The Landlords by Brooke Fieldhouse

Brian, working class and proud of it, uses his unusually large inheritance to become the dominant landlord of Florence Square - but making a quick buck is never straightforward; by Brooke Fieldhouse.

'Florence Square Brothel Exposed'

Brian plunges the diesel pump into his Range Rover, and stares with uncomprehending horror at the hand-written newspaper billboard headline.

'Oh Lord!' He must get to the toilet without delay - it's the shock. He asks the garage attendant and sits, relieving himself in the grubby, ultra-violet lit chamber, his sobbing gently rebounding off the laminate clad partitions. He is ruined.

Still sitting on the toilet, he telephones Malkie - it's Sharon who answers.

'Are you alright Bri? You haven't been arrested have you?' she asks cheerfully. 'You sound as if you're in a police cell.' Neither she nor Malkie know anything about any brothel.

'The meeting's in twenty minutes,' she adds, 'we'll be there don't worry.'

How the hell had it all come to this?

'It's a sure fire plan,' said the man in the leather jacket, as he leaned forward enthusiastically. His companion looked unconvinced.

'If I can't turn round a million profit in three years, then I'm bloody stupid - it's a gift.' The other man remained expressionless.

Brian Blouson thought of himself as a careful person - caring even. He'd had to be, he'd spent the last few years looking after his mum. When 'the old princess' was finally 'gathered in', Brian found that she'd left him something just short of £1.5 million quid. Lose a relative, gain a business opportunity, he'd thought.

It wasn't a surprise - the money that was. He remembered that pools win all right. Somehow his dad and mum had managed to avoid publicity, stuck it in the bank, and continued to live frugally in their rented 'two up two down' in... wherever. Brian was twelve at the time - kept his mouth shut. His dad said:

'We're working class lad, proud of it, and we'll stay that way.'

When Brian was older, some git at school accused him of being 'class prejudiced'. He told his dad.

'We're the bottom of the social pile,' bellowed Dad, thumping the table, 'so answer me this, how can we be bloody prejudiced? Everybody else is prejudiced against us; always remember that lad!' Brian did. After his dad died, Mum bought a semi, and the two of them went to live in the suburbs.

Brian's old school pal, Mal Contempt - Malkie to his friends - was a 'rum 'un'. More a man of actions than words, he'd done a bit of time for GBH - nothing serious. Not like those bloody paedophiles. Bri reckoned he was just the man to help with his business plan. Bri would be the brains of the team - Malkie his trusted foot soldier.

But it was looking like he'd got to work a bit harder to convince Old Malkie. So, back to the scene in the pub; two men, two bar stools, two swift pints...

'It's like this. Persevering Homes are building eighty two-bed apartments, fifteen minutes walk from the city centre, and... wait for it, ten minutes from the university campus!'

'Yeah, all right,' grunted Malkie - as if someone had just told him to leave the premises.

'No, I'm not going to live there you daft bugger...' Bri couldn't visualize himself leaving his suburban semi yet, and Malkie obviously was unable to see further than his own detached property in the country, where he and Sharon - and the three kids - had lived for years now. It had always been a mystery to Bri where Malkie's money had come from. Sharon probably had a lot to do with it - old Malkie could barely read or write when he'd left school!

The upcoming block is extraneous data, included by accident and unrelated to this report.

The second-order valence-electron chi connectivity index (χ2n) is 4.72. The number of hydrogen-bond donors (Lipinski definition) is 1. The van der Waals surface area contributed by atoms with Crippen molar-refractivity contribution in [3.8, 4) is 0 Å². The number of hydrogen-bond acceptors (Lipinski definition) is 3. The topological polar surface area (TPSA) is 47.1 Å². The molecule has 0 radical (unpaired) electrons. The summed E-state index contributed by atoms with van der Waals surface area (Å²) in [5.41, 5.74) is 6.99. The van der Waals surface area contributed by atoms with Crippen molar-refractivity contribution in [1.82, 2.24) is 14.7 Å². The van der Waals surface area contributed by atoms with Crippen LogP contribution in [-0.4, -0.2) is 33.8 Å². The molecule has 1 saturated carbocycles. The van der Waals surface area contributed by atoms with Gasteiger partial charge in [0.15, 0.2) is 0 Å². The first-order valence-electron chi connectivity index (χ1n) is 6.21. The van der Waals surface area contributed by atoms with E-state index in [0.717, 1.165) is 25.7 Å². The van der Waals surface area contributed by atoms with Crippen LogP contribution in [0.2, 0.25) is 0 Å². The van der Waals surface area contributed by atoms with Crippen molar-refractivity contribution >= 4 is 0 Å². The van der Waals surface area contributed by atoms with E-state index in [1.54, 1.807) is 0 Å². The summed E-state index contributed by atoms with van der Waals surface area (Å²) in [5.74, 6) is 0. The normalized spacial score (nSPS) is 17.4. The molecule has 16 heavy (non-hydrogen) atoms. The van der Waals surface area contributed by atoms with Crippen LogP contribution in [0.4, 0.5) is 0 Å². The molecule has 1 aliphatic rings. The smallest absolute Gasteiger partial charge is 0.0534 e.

'...Yeh, but lots of students are going to want to live there.' Bri could feel his own excitement building. 'There's a shortage of student accommodation in the city. It's a perfect opportunity. Two bed flats for professional couples and singles', he read aloud from the brochure.

'How are your students going to afford £850 a month rent?'

'Easy, four per flat!' Bri was triumphant. 'Boys won't share rooms these days, but some girls don't mind; so the odd sheet of plasterboard here and there, and Bob's your uncle!'

'Have you taken advice on this?' asked Malkie, with uncharacteristic caution. Bri didn't need to. It was a dead cert, any idiot could see that.

Brian had worked for the Post Office - went there when he left school. His teachers said he was bright enough for university, but he wasn't interested, wanted to stay where his mates were, and three of them went to the Royal Mail, so that was that - until he got made redundant that was.

He had the kind of face which - he thought - was... almost intellectual, but when people met him - girls anyway - they'd always say; 'you look like a postman'. Once somebody suggested he had a face like 'a startled bush baby'.

He'd never married - well he'd had the 'old princess' to look after. But now she was gone, it was a new life - unchartered waters so to speak.

'Buy off plan, now! £195,000 each! Only a few apartments left,' it said. When Brian applied, he found he was the first - had the pick of the bunch, so he chose blocks - arranged in twos, one on top of the other. That way you wouldn't get an odd owner-occupier who might be a pain in the arse. Brian bought fifteen - £2.9 million. He put up £1 million himself, the bank lent him the other £2 million - it was always easier to borrow large sums of money than small ones. Malkie purchased a cautious two.

Julian Homepride was about to downsize. His architectural business had dwindled, and - not to beat about the bush - he was getting on in years. He'd always lived in city locations, and Florence Square looked ideal; fifteen minutes walk from Marks & Spencers, ten minutes from Waitrose. His friends were envious, and each time he did a viewing, a different pal came along. The development had been up and running for about two years - so the publicity said.

'Ground Floor apartment, own front door, private walled courtyard at the rear,' the estate agent told him. 'It's not overlooked so you can sunbathe in the nude, and you can even keep your barbie in here... and at the front, your own little walled patio...'